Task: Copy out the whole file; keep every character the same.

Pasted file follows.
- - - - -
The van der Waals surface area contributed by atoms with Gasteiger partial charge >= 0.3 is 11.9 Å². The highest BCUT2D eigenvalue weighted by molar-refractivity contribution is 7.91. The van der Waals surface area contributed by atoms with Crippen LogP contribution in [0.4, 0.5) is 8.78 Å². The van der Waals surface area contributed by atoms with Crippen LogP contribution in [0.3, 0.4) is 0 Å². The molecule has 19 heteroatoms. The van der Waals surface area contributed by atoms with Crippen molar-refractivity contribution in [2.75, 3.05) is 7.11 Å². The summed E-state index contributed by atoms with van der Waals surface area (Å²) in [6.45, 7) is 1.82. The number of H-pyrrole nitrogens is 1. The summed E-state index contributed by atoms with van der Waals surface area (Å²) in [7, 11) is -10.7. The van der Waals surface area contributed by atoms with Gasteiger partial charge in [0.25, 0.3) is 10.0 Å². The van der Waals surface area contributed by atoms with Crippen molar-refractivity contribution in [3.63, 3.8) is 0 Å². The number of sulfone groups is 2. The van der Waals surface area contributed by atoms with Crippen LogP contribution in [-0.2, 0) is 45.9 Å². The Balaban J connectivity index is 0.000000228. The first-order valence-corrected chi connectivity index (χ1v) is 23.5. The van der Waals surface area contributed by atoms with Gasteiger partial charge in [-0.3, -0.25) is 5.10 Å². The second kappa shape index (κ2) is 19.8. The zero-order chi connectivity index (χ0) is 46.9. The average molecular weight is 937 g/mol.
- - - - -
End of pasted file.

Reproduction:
The van der Waals surface area contributed by atoms with Gasteiger partial charge >= 0.3 is 11.9 Å². The highest BCUT2D eigenvalue weighted by molar-refractivity contribution is 7.91. The van der Waals surface area contributed by atoms with Crippen LogP contribution in [0.4, 0.5) is 8.78 Å². The van der Waals surface area contributed by atoms with Crippen LogP contribution in [0.3, 0.4) is 0 Å². The molecule has 19 heteroatoms. The van der Waals surface area contributed by atoms with Crippen molar-refractivity contribution in [2.75, 3.05) is 7.11 Å². The summed E-state index contributed by atoms with van der Waals surface area (Å²) in [6.45, 7) is 1.82. The number of H-pyrrole nitrogens is 1. The summed E-state index contributed by atoms with van der Waals surface area (Å²) in [7, 11) is -10.7. The van der Waals surface area contributed by atoms with Gasteiger partial charge in [0.25, 0.3) is 10.0 Å². The van der Waals surface area contributed by atoms with Crippen molar-refractivity contribution in [3.63, 3.8) is 0 Å². The number of sulfone groups is 2. The van der Waals surface area contributed by atoms with Crippen LogP contribution in [-0.2, 0) is 45.9 Å². The Balaban J connectivity index is 0.000000228. The first-order valence-corrected chi connectivity index (χ1v) is 23.5. The van der Waals surface area contributed by atoms with Gasteiger partial charge in [-0.3, -0.25) is 5.10 Å². The second kappa shape index (κ2) is 19.8. The zero-order chi connectivity index (χ0) is 46.9. The average molecular weight is 937 g/mol.